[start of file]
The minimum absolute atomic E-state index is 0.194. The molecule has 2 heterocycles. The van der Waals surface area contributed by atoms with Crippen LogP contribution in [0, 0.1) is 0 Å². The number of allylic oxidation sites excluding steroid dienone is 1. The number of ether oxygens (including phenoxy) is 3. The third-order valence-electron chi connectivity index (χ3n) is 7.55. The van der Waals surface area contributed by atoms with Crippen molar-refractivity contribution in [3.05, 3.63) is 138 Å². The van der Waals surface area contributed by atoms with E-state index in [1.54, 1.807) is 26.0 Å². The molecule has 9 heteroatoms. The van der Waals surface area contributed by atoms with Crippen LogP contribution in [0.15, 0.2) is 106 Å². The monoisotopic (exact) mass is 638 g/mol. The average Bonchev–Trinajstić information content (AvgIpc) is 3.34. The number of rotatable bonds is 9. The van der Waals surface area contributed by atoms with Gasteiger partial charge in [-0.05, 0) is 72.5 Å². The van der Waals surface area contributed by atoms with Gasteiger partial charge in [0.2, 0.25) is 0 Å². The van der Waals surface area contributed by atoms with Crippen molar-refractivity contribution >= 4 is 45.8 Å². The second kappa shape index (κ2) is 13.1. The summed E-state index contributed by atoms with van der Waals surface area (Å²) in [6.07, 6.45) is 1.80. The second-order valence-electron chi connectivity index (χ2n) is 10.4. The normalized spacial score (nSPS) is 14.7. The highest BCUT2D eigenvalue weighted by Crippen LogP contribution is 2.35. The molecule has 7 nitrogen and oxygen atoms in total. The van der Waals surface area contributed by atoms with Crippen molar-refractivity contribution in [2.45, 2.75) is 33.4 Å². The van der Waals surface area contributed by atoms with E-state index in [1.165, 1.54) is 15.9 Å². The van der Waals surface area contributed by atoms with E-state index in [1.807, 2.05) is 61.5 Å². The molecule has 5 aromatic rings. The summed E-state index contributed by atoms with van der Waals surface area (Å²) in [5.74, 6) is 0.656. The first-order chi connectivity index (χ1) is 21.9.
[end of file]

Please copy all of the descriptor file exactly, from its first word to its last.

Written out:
The minimum absolute atomic E-state index is 0.194. The molecule has 2 heterocycles. The van der Waals surface area contributed by atoms with Crippen LogP contribution in [0, 0.1) is 0 Å². The number of allylic oxidation sites excluding steroid dienone is 1. The number of ether oxygens (including phenoxy) is 3. The third-order valence-electron chi connectivity index (χ3n) is 7.55. The van der Waals surface area contributed by atoms with Crippen molar-refractivity contribution in [3.05, 3.63) is 138 Å². The van der Waals surface area contributed by atoms with E-state index in [1.54, 1.807) is 26.0 Å². The molecule has 9 heteroatoms. The van der Waals surface area contributed by atoms with Crippen LogP contribution in [0.15, 0.2) is 106 Å². The monoisotopic (exact) mass is 638 g/mol. The average Bonchev–Trinajstić information content (AvgIpc) is 3.34. The number of rotatable bonds is 9. The van der Waals surface area contributed by atoms with Gasteiger partial charge in [-0.05, 0) is 72.5 Å². The van der Waals surface area contributed by atoms with Gasteiger partial charge in [0.2, 0.25) is 0 Å². The van der Waals surface area contributed by atoms with Crippen molar-refractivity contribution >= 4 is 45.8 Å². The second kappa shape index (κ2) is 13.1. The summed E-state index contributed by atoms with van der Waals surface area (Å²) in [6.07, 6.45) is 1.80. The second-order valence-electron chi connectivity index (χ2n) is 10.4. The normalized spacial score (nSPS) is 14.7. The highest BCUT2D eigenvalue weighted by Crippen LogP contribution is 2.35. The molecule has 7 nitrogen and oxygen atoms in total. The van der Waals surface area contributed by atoms with Crippen molar-refractivity contribution in [2.45, 2.75) is 33.4 Å². The van der Waals surface area contributed by atoms with E-state index in [1.165, 1.54) is 15.9 Å². The van der Waals surface area contributed by atoms with E-state index in [1.807, 2.05) is 61.5 Å². The molecule has 5 aromatic rings. The summed E-state index contributed by atoms with van der Waals surface area (Å²) in [5.74, 6) is 0.656. The first-order chi connectivity index (χ1) is 21.9.